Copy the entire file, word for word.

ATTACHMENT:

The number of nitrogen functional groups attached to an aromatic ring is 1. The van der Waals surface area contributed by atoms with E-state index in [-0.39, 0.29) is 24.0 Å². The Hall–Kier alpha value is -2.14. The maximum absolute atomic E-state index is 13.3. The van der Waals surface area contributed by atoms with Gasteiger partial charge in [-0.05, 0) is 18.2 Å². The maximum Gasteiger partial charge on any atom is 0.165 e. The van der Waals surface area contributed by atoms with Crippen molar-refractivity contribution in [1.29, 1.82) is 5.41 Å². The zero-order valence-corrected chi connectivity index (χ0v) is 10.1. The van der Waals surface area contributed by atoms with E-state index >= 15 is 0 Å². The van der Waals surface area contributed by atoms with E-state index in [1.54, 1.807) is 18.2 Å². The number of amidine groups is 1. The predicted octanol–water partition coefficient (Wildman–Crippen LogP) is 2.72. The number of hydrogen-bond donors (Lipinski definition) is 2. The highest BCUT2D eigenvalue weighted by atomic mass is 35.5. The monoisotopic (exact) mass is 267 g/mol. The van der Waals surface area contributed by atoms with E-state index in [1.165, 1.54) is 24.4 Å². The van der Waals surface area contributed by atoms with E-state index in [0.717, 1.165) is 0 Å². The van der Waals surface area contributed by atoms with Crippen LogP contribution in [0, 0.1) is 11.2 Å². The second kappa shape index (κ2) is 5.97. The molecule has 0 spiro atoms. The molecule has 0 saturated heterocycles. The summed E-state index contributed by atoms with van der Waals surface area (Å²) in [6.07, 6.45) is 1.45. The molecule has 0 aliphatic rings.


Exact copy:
The number of nitrogen functional groups attached to an aromatic ring is 1. The van der Waals surface area contributed by atoms with E-state index in [-0.39, 0.29) is 24.0 Å². The Hall–Kier alpha value is -2.14. The maximum absolute atomic E-state index is 13.3. The van der Waals surface area contributed by atoms with Gasteiger partial charge in [-0.05, 0) is 18.2 Å². The maximum Gasteiger partial charge on any atom is 0.165 e. The van der Waals surface area contributed by atoms with Crippen molar-refractivity contribution in [1.29, 1.82) is 5.41 Å². The zero-order valence-corrected chi connectivity index (χ0v) is 10.1. The van der Waals surface area contributed by atoms with E-state index >= 15 is 0 Å². The van der Waals surface area contributed by atoms with E-state index in [1.54, 1.807) is 18.2 Å². The number of amidine groups is 1. The predicted octanol–water partition coefficient (Wildman–Crippen LogP) is 2.72. The number of hydrogen-bond donors (Lipinski definition) is 2. The highest BCUT2D eigenvalue weighted by atomic mass is 35.5. The monoisotopic (exact) mass is 267 g/mol. The van der Waals surface area contributed by atoms with E-state index in [1.165, 1.54) is 24.4 Å². The van der Waals surface area contributed by atoms with E-state index in [0.717, 1.165) is 0 Å². The van der Waals surface area contributed by atoms with Crippen LogP contribution in [0, 0.1) is 11.2 Å². The second kappa shape index (κ2) is 5.97. The molecule has 0 spiro atoms. The molecule has 0 saturated heterocycles. The summed E-state index contributed by atoms with van der Waals surface area (Å²) in [6.07, 6.45) is 1.45. The molecule has 0 aliphatic rings.